Some students do not like school because it represents an attack on their senses of self worth, value, and dignity.
Schools are not knowingly designed to attack these senses, but the attacks do happen – unknowingly.
And it is the “unknowingly” that is the most difficult to recognize and remedy because it is, well, unknown.
The attack happens at the foundational level of what, in part, it means to be a human being. All people have a built-in need to belong. And when that need is assaulted, it hurts and it can negatively impact one’s sense of self worth, value, and dignity.
For example, high schools have a one-size-fits-all curriculum. Yes, there are some options along the way, but there is a core curriculum that all students take. And some students, like those in the top 10% of their graduating class, thrive in that environment.
And some students, say those in the bottom 50% of their graduating class, do not do as well.
These students receive occasional A’s, some B’s and lots of C’s, D’s and F’s for their work. The message isn’t intended, but that doesn’t diminish its reality: We don’t fit in like the kids in the top 10% – they are celebrated, we are not. They belong, we don’t.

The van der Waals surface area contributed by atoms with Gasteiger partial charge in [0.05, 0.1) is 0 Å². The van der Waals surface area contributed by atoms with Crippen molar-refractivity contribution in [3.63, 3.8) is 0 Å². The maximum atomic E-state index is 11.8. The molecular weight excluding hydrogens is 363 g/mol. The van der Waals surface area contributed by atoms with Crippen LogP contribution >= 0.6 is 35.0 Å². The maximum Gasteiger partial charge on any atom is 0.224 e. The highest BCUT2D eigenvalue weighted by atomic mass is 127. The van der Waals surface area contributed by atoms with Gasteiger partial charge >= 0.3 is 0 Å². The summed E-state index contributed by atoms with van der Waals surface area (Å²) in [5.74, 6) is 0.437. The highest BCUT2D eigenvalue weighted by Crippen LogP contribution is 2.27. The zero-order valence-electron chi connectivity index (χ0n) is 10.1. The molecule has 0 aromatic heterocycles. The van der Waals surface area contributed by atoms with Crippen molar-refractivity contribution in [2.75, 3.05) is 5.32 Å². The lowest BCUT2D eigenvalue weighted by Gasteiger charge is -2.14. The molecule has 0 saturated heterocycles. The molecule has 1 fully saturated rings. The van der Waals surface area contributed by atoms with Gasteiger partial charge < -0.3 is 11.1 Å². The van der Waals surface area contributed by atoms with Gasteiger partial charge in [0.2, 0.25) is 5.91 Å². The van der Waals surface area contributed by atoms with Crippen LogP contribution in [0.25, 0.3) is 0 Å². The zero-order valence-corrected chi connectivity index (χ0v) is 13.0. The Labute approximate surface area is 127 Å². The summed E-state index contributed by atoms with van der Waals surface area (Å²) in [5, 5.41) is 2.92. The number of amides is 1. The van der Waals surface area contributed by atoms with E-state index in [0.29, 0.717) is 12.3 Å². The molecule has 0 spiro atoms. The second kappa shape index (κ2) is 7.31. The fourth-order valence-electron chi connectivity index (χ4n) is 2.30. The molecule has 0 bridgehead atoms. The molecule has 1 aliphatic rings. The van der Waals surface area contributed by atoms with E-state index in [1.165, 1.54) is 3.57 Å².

And it hurts to be in an environment that, on the one hand, you are compelled by law to attend, and on the other hand, you feel as if you do not belong.
It is efficient to design a one-size-fits-all public education system, but it’s not effective. It’s less expensive to design a one-size-fits-all public education system, but it’s not the best use of funds to do so.
Try as one might to make a one-size-fits-all public education system work, it will still fail many of our children, because our students, yesterday, today and tomorrow, are not identical cogs in a societal machine. Our students are uniquely gifted and talented human beings who crave recognition as such and deserve schooling where they can experience a sense of belonging.